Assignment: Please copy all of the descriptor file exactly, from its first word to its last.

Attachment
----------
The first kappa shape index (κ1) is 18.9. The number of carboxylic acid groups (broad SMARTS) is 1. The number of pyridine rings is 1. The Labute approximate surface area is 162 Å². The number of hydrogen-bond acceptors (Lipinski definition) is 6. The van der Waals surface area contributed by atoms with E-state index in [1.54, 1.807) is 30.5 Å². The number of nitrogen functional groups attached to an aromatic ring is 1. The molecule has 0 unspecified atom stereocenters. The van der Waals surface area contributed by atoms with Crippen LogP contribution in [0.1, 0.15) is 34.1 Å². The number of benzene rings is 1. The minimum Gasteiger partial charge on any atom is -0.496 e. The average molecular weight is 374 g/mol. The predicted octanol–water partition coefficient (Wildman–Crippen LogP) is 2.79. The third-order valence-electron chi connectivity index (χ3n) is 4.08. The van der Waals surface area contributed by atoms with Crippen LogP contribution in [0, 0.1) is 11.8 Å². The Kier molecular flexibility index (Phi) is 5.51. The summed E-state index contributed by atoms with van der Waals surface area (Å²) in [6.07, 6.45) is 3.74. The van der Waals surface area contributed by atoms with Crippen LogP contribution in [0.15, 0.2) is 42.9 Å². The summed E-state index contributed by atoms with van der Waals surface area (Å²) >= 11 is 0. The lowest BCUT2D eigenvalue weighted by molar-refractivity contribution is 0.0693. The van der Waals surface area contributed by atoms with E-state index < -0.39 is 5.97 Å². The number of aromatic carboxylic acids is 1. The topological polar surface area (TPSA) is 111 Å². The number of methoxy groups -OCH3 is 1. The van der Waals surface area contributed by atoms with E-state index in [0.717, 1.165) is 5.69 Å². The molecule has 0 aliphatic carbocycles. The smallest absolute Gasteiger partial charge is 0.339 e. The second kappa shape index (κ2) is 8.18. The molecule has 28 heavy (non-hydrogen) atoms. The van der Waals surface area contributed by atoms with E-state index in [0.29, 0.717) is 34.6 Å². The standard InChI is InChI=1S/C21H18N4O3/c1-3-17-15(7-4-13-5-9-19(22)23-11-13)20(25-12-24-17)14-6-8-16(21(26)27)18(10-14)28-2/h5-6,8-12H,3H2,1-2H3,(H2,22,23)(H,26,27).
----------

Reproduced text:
The first kappa shape index (κ1) is 18.9. The number of carboxylic acid groups (broad SMARTS) is 1. The number of pyridine rings is 1. The Labute approximate surface area is 162 Å². The number of hydrogen-bond acceptors (Lipinski definition) is 6. The van der Waals surface area contributed by atoms with E-state index in [1.54, 1.807) is 30.5 Å². The number of nitrogen functional groups attached to an aromatic ring is 1. The molecule has 0 unspecified atom stereocenters. The van der Waals surface area contributed by atoms with Crippen LogP contribution in [0.1, 0.15) is 34.1 Å². The number of benzene rings is 1. The minimum Gasteiger partial charge on any atom is -0.496 e. The average molecular weight is 374 g/mol. The predicted octanol–water partition coefficient (Wildman–Crippen LogP) is 2.79. The third-order valence-electron chi connectivity index (χ3n) is 4.08. The van der Waals surface area contributed by atoms with Crippen LogP contribution in [0, 0.1) is 11.8 Å². The Kier molecular flexibility index (Phi) is 5.51. The summed E-state index contributed by atoms with van der Waals surface area (Å²) in [6.07, 6.45) is 3.74. The van der Waals surface area contributed by atoms with Crippen LogP contribution in [0.15, 0.2) is 42.9 Å². The summed E-state index contributed by atoms with van der Waals surface area (Å²) >= 11 is 0. The lowest BCUT2D eigenvalue weighted by molar-refractivity contribution is 0.0693. The van der Waals surface area contributed by atoms with E-state index < -0.39 is 5.97 Å². The number of aromatic carboxylic acids is 1. The topological polar surface area (TPSA) is 111 Å². The number of methoxy groups -OCH3 is 1. The van der Waals surface area contributed by atoms with E-state index in [0.717, 1.165) is 5.69 Å². The molecule has 0 aliphatic carbocycles. The smallest absolute Gasteiger partial charge is 0.339 e. The second kappa shape index (κ2) is 8.18. The molecule has 28 heavy (non-hydrogen) atoms. The van der Waals surface area contributed by atoms with E-state index in [0.29, 0.717) is 34.6 Å². The standard InChI is InChI=1S/C21H18N4O3/c1-3-17-15(7-4-13-5-9-19(22)23-11-13)20(25-12-24-17)14-6-8-16(21(26)27)18(10-14)28-2/h5-6,8-12H,3H2,1-2H3,(H2,22,23)(H,26,27).